Germany: muddled, mangled Merkel

What, if anything, can the German Chancellor do to improve her poll ratings?

There comes a moment in most premierships when the political path either leads to a cul-de-sac or peters out entirely.  In Margaret Thatcher's case it hit a brick wall after the Poll Tax fiasco when cabinet colleagues called one-by-one on No.10 Downing Street to inform her the parliamentary Conservative Party had lost confidence in her leadership. Angela Merkel isn't quite there yet, but her personal poll ratings have plummeted. And she doesn't appear at this stage to know how to cope.

In August, CNN reported that "a survey by German television channel ARD earlier this month recorded a drop in Merkel's approval ratings -- just 45% of those polled said they were satisfied with her work, a slide of four points compared with the previous month. The same poll appeared to predict a grim future for Merkel's CDU/CSU, with support for the party slipping to 36%, compared to the 51% who backed likely coalition partners, the Social Democratic Party and the Greens."

A series of recent election disasters has resulted. According to Bloomberg, "German Chancellor Angela Merkel’s party suffered its fifth election loss this year after she failed to sway voters in her home state with a campaign based on her handling of the euro-area debt crisis. The Social Democrats, the main opposition party nationally, took 35.7 percent to win yesterday’s election in Mecklenburg - Western Pomerania, preliminary results show. Merkel’s Christian Democratic Union had 23.1 percent, its worst tally since voting began in the state in 1990 after reunification that year between West Germany and the former communist East Germany. The result in the eastern state where Merkel’s election district is located means her national coalition has been defeated or lost votes in all six German state elections so far this year as voters resist her bid to prevent a euro-region breakup by putting more taxpayer money on the line for bailouts.'

Merkel claims to be debating the future of the euro. There's huge pressure inside Germany for a halt to the bail-outs of the Eurozone's profligate periphery. The quandary appears to involve a fundemental flaw in the way the European Union was set up. National governments have sought political consensus from the centre at Brussels, and a push for monetary union, yet there was never any true popular mandate for total integration from the Continent's peoples. So tax regimes differ from one country to the next and fiscal union is off-the-agenda.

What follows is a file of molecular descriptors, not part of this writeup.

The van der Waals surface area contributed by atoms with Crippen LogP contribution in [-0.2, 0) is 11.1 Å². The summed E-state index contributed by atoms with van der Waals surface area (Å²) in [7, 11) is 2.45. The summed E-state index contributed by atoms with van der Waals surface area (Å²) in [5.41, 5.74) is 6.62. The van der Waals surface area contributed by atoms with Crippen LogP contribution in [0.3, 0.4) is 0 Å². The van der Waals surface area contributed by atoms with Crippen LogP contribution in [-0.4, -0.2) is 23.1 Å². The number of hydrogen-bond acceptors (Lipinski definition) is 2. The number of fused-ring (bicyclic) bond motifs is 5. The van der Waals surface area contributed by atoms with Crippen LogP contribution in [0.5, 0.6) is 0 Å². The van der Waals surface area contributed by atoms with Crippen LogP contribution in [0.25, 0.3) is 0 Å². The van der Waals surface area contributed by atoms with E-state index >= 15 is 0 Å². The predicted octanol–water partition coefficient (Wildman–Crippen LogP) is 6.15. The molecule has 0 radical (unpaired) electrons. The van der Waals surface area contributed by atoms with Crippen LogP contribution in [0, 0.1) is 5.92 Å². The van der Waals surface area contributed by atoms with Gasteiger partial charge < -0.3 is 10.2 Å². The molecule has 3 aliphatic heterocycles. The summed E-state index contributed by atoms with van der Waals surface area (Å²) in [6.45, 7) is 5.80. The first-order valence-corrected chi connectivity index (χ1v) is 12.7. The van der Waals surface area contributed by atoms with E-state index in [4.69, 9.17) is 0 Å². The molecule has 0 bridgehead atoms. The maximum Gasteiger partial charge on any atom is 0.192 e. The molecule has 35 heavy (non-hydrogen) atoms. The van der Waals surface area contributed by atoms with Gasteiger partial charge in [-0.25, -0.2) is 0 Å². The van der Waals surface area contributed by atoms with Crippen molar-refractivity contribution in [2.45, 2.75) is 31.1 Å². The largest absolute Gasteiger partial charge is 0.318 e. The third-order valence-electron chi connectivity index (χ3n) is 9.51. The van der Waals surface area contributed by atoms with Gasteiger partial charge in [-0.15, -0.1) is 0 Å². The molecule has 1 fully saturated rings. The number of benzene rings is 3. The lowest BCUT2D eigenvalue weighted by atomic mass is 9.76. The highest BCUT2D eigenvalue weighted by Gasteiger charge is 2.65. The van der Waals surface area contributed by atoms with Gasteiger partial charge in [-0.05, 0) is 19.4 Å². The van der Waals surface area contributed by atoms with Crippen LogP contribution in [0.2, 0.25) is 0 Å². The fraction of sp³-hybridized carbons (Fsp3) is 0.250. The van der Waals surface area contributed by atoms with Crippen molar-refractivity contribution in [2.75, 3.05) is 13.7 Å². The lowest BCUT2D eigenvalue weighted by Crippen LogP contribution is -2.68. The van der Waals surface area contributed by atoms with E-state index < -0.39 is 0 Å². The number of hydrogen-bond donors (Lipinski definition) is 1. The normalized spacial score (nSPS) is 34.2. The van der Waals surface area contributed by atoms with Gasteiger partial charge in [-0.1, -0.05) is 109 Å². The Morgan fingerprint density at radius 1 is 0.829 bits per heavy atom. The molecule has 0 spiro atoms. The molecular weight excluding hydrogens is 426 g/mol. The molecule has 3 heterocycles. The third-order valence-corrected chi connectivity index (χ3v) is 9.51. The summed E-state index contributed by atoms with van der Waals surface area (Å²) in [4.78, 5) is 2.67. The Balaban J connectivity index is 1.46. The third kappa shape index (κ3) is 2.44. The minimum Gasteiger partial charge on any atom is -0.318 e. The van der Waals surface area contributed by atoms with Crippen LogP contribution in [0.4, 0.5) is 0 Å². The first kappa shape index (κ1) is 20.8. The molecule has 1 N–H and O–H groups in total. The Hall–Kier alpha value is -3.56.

Try as it may, the EU strains to reign in poorly governed countries which have promoted over-generous pension regimes and failed to gather in taxes. The budgetary requirements of the porcine periphery have not been met in the past.  Greece, Italy and Spain have now all rolled out austerity programmes, yet these have often been greeted by stiff resistance from protestors.

For ages, the German economy proved to be the motor of Europe as machine tools and luxury vehicles were exported to the developing world. As China boomed so did Germany. And as Germany thrived it imported from its European neighbours. But now Germany has stalled. And Merkel doesn't appear to have answers. Engagement in a debate at home, despite clear advice from analysts and economists, is not the way forward. Determined action to either free Germany from the shackles of the EU, or to bring the Union together in fiscal harmony are the prescribed solutions.

Understandably, Angela Merkel was distracted by the untimely death of her 85-year old father. "Hands full" she's reported to have said directly afterwards, according to Bloomberg.

Her instincts appear to be for the Eurozone to be saved. But the German federal government had better act swiftly if precarious market confidence doesn't lead to debacle. I usually don't monitor the normally robust DAX Index, but was shocked to see that its level has dropped to near-par with the FTSE. On July 7 the DAX stood at 7,471.44 which was 1,417 points ahead of London's index. According to the BBC, the DAX (in line with a fillip experienced on most exchanges) rebounded 4.07% on Wednesday, and now stands at 5,405.53, just 87 points above the FTSE.

Stockmarket rebounds came after Germany's top court had ruled on Germany's appropriate response to the European debt crisis and on the back of a collective sigh of relief "that the nightmare scenario of a bail-out ban had been averted. However, the (Constitutional) court said that there could be no further eurozone rescues without the prior backing of the Bundestag (parliament), greatly limiting the ability of any German Chancellor to strike EU deals" reports The Telegraph. The paper notes that "the court's double-edged ruling closes the door on joint-debt issuance in the eurozone or any move towards fiscal union under current treaty law."


Update on September 10 2011

The DAX has slipped to 24.72 points below the FTSE 100 Index. And Robert Peston, Business Editor of the BBC, writes, "for the first time that I can remember, the cost of insuring loans to the UK government is a tiny bit less than the cost of insuring loans to Germany." He continues that this is a "remarkable show of faith by investors in the ability of Britain to repay its very big debts." But what does it say about investor confidence in the future trajectory of the Germany economy?

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